Corporate Charity Giving

Donate Radley Balko writes about “a minor irritation” we both share.

Over the last few weeks, I’ve noticed more and more retail outlets who instruct cashiers to ask me for donations to various causes when I’m making a purchase. I was hit up a couple of times two donate a dollar or two to breast cancer awareness last week, today at Costco for children’s hospitals, and for a panoply of causes pretty much every time I’ve gone to Whole Foods for the last year. My favorites are the two big pet supply retailers, Petco and PetSmart, where they ask you to donate to various homeless pet charities. You’re presumably standing there because you’ve just bought something for your own pet. How cold do you have to be to refuse an extra dollar for pets without homes? You bastard.

It’s usually only a dollar or two, but I’m starting to find all of this a bit irritating. I have no quarrels with companies that put out a display or collection bucket, or let workers from the charity come and ask for donations on the premises. (To give one example, I think IHOP’s “free pancake day” fundraiser is brilliant. And delicious.) But the popular tactic of late seems to be to put the customer on the spot. Customer then looks like an asshole if he declines to toss in an extra dollar or two for whatever cause the company happens to be pushing. I mean, you can’t spare a buck? What, are you pro breast cancer?


At the end of the campaign, the company then gets to present a big check to the given cause and get “corporate citizen” points, when all it’s really done is charge its customers a couple bucks per visit to feel free of guilt for the rest of the day.

Radley suggests asking the cashier if the company will be making matching contributions and “politely reply that you have your own causes and charities you support.”

My own stance is to simply say “No.”  And, frankly, I no longer even feel guilty about it. I consider the companies’ practice rude and don’t feel the slightest compunction in treating the intrusion as such, much less explain myself.

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James Joyner
About James Joyner
James Joyner is Professor and Department Head of Security Studies at Marine Corps University's Command and Staff College. He's a former Army officer and Desert Storm veteran. Views expressed here are his own. Follow James on Twitter @DrJJoyner.


  1. steve says:

    I say no and have zero guilt. We contribute heavily to many causes, but only after researching them. I would suggest others do the same as all too often, little of what you donate goes for the intended purpose.


  2. Michael says:

    I view these the same way I view people walking around in traffic collecting money in buckets. I too have stopped feeling guilty about it, and have come to resent the fact that we’re even expected to feel guilty about declining a random solicitation of money.

    I’ve practically stopped giving money to charities all together. I have my own non-profit that I run, and other causes that I care about get my time and energy. But nobody gets anything from me simply because they asked for it.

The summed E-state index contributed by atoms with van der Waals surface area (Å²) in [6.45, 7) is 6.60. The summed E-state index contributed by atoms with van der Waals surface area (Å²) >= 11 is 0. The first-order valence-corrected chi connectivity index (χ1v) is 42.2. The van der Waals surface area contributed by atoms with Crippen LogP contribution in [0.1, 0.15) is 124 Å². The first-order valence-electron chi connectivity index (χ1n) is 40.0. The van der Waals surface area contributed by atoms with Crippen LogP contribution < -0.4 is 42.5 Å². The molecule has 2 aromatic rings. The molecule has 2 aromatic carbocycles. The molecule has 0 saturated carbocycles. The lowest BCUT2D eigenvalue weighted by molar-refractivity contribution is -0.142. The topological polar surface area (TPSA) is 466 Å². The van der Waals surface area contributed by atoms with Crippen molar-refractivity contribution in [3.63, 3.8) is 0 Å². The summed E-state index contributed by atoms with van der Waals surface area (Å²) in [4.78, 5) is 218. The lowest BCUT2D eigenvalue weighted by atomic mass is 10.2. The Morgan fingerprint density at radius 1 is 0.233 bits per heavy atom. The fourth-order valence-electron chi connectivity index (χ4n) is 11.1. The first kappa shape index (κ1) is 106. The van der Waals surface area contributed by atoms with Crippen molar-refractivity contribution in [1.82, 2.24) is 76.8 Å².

3. 11B40 says:


    I use the “No, and I find your asking intrusive and an abuse of my custom.” approach.

  4. This is partially the public’s fault. It should be enough for a company to provide quality goods and services to their customers. Instead many people expect companies to be “socially responsible” as well.

    When we expect companies to donate huge amounts of money to charity to avoid social and government harrassment, it’s hard to complain when they pass the blackmail on to their customers.

  5. just me says:

    I say “no” and am pretty guilt free. I donate to causes and charities I know and really want to support.

    I do think it puts customers on the spot and frankly, if the company feels strongly about a charity, they should just fork over the money themselves.

    I prefer to donate by choice. The local animal shelter sets up outside Walmart a couple or so times a year with a wish list of various items, and customers can pick one or two or however much up as they shop, and drop it off as they leave. I actually like supporting a charity this way, and they will provide a charitable contribution receipt as you drop the stuff off as you leave.

  6. Franklin says:

    Dr. Joyner-

    I check this site nearly every day, and the new additions of Doug and Steven are producing so much material that this post and the Libertarian Paternalism were already pushed to the “next 10 posts” by the time I checked it. My opinion is that most will miss these interesting posts because they aren’t on the front page.

    I have no particular suggestion, and have no problem at all with the material being produced, I’m just pointing out what I see as an issue with the newer high-volume OTB.

  7. James Joyner says:

    I have no particular suggestion, and have no problem at all with the material being produced, I’m just pointing out what I see as an issue with the newer high-volume OTB.

    Thanks. There’s a redesign underway and hopefully we’ll solve that problem and the recent/recurring performance issues. Should be launched this month.

    We’re already showing 15 posts on the front page but I’ll trying bumping to 20, although that may slow the load.